If you’ve been charged with a felony for credit card abuse but the victim says that they’re willing to drop the charges, is this possible?

UPDATED: Nov 4, 2014

Advertiser Disclosure

It’s all about you. We want to help you make the right legal decisions.

We strive to help you make confident insurance and legal decisions. Finding trusted and reliable insurance quotes and legal advice should be easy. This doesn’t influence our content. Our opinions are our own.

UPDATED: Nov 4, 2014Fact Checked

Get Legal Help Today

Compare Quotes From Top Companies and Save

secured lock Secured with SHA-256 Encryption

If you’ve been charged with a felony for credit card abuse but the victim says that they’re willing to drop the charges, is this possible?

They will drop the charges if the amount on the card is paid in full.

Asked on November 4, 2014 under Criminal Law, Texas


SJZ, Member, New York Bar / FreeAdvice Contributing Attorney

Answered 8 years ago | Contributor

Unfortunately, whether or not to drop the charges is not up to the victim: in a criminal case, the victim is not the "plaintiff," or person insituting and controlling the action, the way they would be in a civil case, but are rather the "complaining witness"--that is, "just" a witness to the crime. The case is under the control of the prosecutor, and the prosecutor is not required to do what the victim wants; and also, the fact that a crime was committed is not "undone" by repaying the victim--there was still a crime, and the prosecutor can still prosecute.

That said, a prosecutor will often choose to listen to a victim in cases like this, where the only crime was financial and the money has been repaid--the prosecutor may not be obligated to drop the charges, but he or she has the discretion to do so if he or she chooses. And even if the prosecutor does not drop the charges, repaying the money will look good and will usually help you get more lenient treatment.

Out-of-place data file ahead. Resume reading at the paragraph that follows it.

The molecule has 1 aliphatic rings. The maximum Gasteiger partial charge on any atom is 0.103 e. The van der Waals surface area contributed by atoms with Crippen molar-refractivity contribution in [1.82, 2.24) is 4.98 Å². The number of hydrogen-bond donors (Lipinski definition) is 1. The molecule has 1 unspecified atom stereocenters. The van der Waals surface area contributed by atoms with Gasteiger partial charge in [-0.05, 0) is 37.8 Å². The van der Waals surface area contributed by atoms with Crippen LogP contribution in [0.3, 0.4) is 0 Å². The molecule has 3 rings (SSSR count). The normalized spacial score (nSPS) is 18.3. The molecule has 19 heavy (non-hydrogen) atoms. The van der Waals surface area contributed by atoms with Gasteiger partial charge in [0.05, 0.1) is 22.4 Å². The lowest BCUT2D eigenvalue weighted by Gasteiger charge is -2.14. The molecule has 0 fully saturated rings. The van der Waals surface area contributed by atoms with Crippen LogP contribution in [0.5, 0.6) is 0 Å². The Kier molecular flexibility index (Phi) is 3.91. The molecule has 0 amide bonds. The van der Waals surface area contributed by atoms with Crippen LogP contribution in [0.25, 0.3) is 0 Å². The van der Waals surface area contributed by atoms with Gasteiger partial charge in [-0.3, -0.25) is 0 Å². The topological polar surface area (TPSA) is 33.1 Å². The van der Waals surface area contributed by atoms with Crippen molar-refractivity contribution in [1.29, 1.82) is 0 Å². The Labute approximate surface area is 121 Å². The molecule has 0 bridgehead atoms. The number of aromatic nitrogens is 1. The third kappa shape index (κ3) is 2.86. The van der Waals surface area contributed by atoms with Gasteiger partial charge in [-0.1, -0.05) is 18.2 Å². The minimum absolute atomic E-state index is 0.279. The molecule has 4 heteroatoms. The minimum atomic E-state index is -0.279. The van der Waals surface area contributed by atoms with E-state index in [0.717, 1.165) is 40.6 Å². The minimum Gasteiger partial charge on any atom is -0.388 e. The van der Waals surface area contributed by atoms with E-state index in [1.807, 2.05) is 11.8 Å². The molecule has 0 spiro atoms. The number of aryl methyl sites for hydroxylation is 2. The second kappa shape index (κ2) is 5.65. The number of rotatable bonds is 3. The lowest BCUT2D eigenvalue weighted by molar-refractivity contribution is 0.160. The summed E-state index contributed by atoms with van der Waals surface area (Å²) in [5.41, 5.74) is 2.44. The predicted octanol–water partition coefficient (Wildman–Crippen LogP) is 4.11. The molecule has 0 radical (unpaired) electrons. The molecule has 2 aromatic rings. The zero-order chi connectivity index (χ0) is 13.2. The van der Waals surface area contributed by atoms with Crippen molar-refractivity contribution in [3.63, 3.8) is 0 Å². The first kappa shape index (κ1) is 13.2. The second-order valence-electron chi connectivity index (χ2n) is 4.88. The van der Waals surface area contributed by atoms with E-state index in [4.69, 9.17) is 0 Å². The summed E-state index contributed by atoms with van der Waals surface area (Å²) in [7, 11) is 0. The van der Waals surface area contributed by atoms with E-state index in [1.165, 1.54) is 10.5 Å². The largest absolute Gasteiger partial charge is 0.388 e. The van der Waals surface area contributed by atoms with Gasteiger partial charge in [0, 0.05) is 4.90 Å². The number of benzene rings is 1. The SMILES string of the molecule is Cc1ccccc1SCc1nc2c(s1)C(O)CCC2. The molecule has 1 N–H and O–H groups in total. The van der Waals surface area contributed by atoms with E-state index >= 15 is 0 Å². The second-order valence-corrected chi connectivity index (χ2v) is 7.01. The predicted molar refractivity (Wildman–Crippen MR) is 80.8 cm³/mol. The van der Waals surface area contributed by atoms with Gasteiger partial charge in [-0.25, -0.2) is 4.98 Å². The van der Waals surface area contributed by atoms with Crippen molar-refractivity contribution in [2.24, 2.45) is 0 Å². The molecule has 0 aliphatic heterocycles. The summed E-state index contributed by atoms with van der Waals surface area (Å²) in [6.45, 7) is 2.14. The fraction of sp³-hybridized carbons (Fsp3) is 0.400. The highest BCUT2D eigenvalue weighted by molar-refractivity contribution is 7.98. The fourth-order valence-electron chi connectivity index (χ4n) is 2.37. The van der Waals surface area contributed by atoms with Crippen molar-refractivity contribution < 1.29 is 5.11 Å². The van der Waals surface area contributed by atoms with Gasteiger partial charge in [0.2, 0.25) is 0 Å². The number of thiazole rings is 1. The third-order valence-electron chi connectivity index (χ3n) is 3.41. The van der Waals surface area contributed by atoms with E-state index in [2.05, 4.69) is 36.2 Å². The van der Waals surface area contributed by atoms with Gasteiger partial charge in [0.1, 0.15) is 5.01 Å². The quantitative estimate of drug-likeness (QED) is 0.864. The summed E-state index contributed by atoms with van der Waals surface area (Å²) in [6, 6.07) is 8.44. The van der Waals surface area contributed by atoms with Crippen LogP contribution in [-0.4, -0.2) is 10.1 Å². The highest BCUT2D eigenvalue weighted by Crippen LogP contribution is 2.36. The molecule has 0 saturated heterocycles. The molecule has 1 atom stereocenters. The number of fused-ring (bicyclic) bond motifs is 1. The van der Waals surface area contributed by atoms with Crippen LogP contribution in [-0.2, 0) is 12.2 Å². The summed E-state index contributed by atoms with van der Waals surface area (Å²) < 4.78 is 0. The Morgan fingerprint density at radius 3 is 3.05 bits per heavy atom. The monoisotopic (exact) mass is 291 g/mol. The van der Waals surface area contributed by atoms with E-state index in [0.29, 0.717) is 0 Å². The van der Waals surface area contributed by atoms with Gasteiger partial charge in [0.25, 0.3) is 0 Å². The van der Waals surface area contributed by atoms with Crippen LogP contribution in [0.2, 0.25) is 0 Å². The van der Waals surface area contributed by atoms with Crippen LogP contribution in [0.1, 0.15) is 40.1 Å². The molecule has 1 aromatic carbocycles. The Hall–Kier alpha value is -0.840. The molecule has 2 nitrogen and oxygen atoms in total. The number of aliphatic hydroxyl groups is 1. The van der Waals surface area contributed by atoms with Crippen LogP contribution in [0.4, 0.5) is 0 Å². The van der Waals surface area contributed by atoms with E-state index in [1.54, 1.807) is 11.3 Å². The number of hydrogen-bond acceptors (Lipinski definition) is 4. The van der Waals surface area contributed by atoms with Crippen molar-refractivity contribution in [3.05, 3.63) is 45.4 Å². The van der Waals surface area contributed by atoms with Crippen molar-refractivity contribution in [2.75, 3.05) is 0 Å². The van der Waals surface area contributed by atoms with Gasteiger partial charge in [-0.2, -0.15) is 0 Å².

You are advised to retain a criminal defense attorney and follow his or her advice, since every situation is different and generic advice cannot address all the particularities of your situation. That said, repayment will usually help at least reduce the severity of your punishment, and *may* result in charges being dismissed, or at least reduced.

IMPORTANT NOTICE: The Answer(s) provided above are for general information only. The attorney providing the answer was not serving as the attorney for the person submitting the question or in any attorney-client relationship with such person. Laws may vary from state to state, and sometimes change. Tiny variations in the facts, or a fact not set forth in a question, often can change a legal outcome or an attorney's conclusion. Although AttorneyPages.com has verified the attorney was admitted to practice law in at least one jurisdiction, he or she may not be authorized to practice law in the jurisdiction referred to in the question, nor is he or she necessarily experienced in the area of the law involved. Unlike the information in the Answer(s) above, upon which you should NOT rely, for personal advice you can rely upon we suggest you retain an attorney to represent you.

Get Legal Help Today

Find the right lawyer for your legal issue.

secured lock Secured with SHA-256 Encryption